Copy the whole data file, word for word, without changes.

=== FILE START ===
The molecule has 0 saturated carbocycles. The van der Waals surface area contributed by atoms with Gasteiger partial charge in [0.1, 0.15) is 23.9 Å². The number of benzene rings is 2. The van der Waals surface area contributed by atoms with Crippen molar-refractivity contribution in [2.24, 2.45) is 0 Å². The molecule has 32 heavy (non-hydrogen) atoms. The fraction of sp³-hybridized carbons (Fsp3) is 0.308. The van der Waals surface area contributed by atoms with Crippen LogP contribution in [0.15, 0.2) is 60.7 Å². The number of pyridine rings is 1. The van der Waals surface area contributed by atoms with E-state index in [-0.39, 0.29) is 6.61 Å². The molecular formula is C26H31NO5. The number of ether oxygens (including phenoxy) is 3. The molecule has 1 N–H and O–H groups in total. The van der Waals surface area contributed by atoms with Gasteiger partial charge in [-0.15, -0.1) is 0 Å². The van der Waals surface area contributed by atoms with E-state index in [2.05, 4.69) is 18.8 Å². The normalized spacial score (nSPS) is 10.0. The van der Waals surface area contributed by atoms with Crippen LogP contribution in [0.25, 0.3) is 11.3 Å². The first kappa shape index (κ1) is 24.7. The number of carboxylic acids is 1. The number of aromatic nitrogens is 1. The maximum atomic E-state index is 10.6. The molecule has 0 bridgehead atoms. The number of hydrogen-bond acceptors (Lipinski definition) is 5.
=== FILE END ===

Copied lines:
The molecule has 0 saturated carbocycles. The van der Waals surface area contributed by atoms with Gasteiger partial charge in [0.1, 0.15) is 23.9 Å². The number of benzene rings is 2. The van der Waals surface area contributed by atoms with Crippen molar-refractivity contribution in [2.24, 2.45) is 0 Å². The molecule has 32 heavy (non-hydrogen) atoms. The fraction of sp³-hybridized carbons (Fsp3) is 0.308. The van der Waals surface area contributed by atoms with Crippen LogP contribution in [0.15, 0.2) is 60.7 Å². The number of pyridine rings is 1. The van der Waals surface area contributed by atoms with E-state index in [-0.39, 0.29) is 6.61 Å². The molecular formula is C26H31NO5. The number of ether oxygens (including phenoxy) is 3. The molecule has 1 N–H and O–H groups in total. The van der Waals surface area contributed by atoms with Gasteiger partial charge in [-0.15, -0.1) is 0 Å². The van der Waals surface area contributed by atoms with E-state index in [2.05, 4.69) is 18.8 Å². The normalized spacial score (nSPS) is 10.0. The van der Waals surface area contributed by atoms with Crippen LogP contribution in [0.25, 0.3) is 11.3 Å². The first kappa shape index (κ1) is 24.7. The number of carboxylic acids is 1. The number of aromatic nitrogens is 1. The maximum atomic E-state index is 10.6. The molecule has 0 bridgehead atoms. The number of hydrogen-bond acceptors (Lipinski definition) is 5.